In its simplest and most common form, a bond is a security that pays its holder a fixed sum on a regular schedule for a fixed term.
Bonds are debt securities. Bond investors are lenders; bond issuers are borrowers. To issue a bond is to borrow money from investors for a fixed term at a fixed interest rate. At the end of the term, the issuer returns the principal portion of the loan.
Principal is typically $1000 per bond, or some multiple thereof. This is also known as a bond's face value.
A typical bond pays interest on its face value, or principal, twice a year at a rate called its coupon. A $1000 bond with a 6% coupon pays $60 a year in two installments. This is why bonds are also called fixed-income securities.
A bond's coupon rate is a function of two things -- its term and its credit quality.
Longer-term bonds typically have higher coupons to compensate the investor for the risk that interest rates will rise before the bond matures. This is interest-rate risk. Most bonds mature in 30 years or less.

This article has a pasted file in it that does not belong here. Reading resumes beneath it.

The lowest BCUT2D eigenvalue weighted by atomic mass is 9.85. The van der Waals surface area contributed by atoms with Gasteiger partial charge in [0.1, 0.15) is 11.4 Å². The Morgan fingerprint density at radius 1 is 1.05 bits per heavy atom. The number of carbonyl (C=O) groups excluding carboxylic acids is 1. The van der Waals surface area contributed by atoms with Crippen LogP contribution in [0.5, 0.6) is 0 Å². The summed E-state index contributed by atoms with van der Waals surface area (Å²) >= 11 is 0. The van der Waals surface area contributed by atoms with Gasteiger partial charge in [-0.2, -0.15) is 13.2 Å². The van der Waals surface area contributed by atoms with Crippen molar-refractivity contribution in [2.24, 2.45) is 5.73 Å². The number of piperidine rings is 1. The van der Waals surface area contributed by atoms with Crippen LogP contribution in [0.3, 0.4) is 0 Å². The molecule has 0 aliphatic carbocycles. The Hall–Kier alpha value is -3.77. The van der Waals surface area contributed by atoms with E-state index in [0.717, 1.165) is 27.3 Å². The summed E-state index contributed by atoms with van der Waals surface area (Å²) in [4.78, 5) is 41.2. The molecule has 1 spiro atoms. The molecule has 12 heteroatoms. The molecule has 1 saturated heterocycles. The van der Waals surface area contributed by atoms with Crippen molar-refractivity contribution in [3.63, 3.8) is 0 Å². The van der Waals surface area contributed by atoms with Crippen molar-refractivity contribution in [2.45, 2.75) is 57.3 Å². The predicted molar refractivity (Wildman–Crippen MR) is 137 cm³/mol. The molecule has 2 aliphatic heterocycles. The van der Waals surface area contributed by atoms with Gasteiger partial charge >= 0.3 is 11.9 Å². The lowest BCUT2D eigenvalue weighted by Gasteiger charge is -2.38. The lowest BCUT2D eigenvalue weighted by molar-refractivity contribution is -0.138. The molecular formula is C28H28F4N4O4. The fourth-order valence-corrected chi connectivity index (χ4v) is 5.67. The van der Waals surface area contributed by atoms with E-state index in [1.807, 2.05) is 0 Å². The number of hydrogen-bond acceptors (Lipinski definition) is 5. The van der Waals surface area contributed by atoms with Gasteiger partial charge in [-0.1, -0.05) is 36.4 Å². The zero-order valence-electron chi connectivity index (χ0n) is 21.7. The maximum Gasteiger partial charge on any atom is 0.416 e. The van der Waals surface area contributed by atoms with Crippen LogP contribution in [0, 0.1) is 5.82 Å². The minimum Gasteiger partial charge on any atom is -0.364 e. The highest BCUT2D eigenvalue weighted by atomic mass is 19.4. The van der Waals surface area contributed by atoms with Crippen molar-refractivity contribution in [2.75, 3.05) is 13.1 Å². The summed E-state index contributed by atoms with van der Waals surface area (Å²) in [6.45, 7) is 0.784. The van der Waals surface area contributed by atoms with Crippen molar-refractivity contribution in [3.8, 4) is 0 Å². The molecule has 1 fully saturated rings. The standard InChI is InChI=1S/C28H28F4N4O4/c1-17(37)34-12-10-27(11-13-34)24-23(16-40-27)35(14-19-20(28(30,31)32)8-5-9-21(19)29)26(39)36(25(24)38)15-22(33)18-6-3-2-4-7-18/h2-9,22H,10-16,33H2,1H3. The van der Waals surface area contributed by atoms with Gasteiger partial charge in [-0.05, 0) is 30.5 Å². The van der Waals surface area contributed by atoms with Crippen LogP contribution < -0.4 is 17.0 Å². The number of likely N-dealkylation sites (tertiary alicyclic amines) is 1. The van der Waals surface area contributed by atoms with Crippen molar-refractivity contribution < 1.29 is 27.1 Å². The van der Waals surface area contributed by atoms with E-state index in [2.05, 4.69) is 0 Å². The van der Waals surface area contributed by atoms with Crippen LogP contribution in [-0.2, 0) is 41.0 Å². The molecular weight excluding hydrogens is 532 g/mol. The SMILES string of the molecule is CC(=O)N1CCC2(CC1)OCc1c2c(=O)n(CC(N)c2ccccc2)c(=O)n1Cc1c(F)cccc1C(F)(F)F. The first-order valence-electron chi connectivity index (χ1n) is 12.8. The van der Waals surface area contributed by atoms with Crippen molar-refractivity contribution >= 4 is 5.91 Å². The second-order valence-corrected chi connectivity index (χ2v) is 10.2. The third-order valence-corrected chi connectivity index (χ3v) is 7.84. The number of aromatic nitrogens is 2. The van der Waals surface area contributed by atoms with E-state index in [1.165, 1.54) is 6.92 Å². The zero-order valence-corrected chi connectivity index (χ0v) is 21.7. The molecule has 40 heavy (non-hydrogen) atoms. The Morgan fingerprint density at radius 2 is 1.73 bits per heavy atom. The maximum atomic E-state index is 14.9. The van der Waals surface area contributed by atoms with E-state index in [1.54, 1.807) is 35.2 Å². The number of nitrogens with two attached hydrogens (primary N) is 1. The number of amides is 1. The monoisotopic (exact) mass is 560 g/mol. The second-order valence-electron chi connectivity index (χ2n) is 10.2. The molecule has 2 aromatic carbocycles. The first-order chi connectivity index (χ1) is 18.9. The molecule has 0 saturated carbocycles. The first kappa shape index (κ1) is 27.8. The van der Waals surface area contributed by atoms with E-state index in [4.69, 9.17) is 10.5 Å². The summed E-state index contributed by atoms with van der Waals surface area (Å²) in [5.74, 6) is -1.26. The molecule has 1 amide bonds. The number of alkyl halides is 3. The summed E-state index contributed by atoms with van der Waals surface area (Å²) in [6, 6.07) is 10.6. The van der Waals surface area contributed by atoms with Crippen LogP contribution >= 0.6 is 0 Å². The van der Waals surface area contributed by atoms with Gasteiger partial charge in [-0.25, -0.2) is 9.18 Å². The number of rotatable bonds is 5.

Credit quality refers to the issuer's ability and willingness to pay interest and repay principal on schedule. Most bonds carry ratings (triple-A is the highest) indicating their credit quality. Low-quality bonds carry large coupons to compensate investors for the risk that the issuer will default, or fail to make timely payments. This is credit risk.
There are three main classes of bond issuers: Treasury securities are issued by the federal government; municipal bonds are issued by states and local governments; and corporate bonds are issued by companies. Other types of bonds include high-yield bonds, agency securities, mortgage-backed securities and asset-backed securities. Except for municipal bonds, all the other types are collectively referred to as spread product.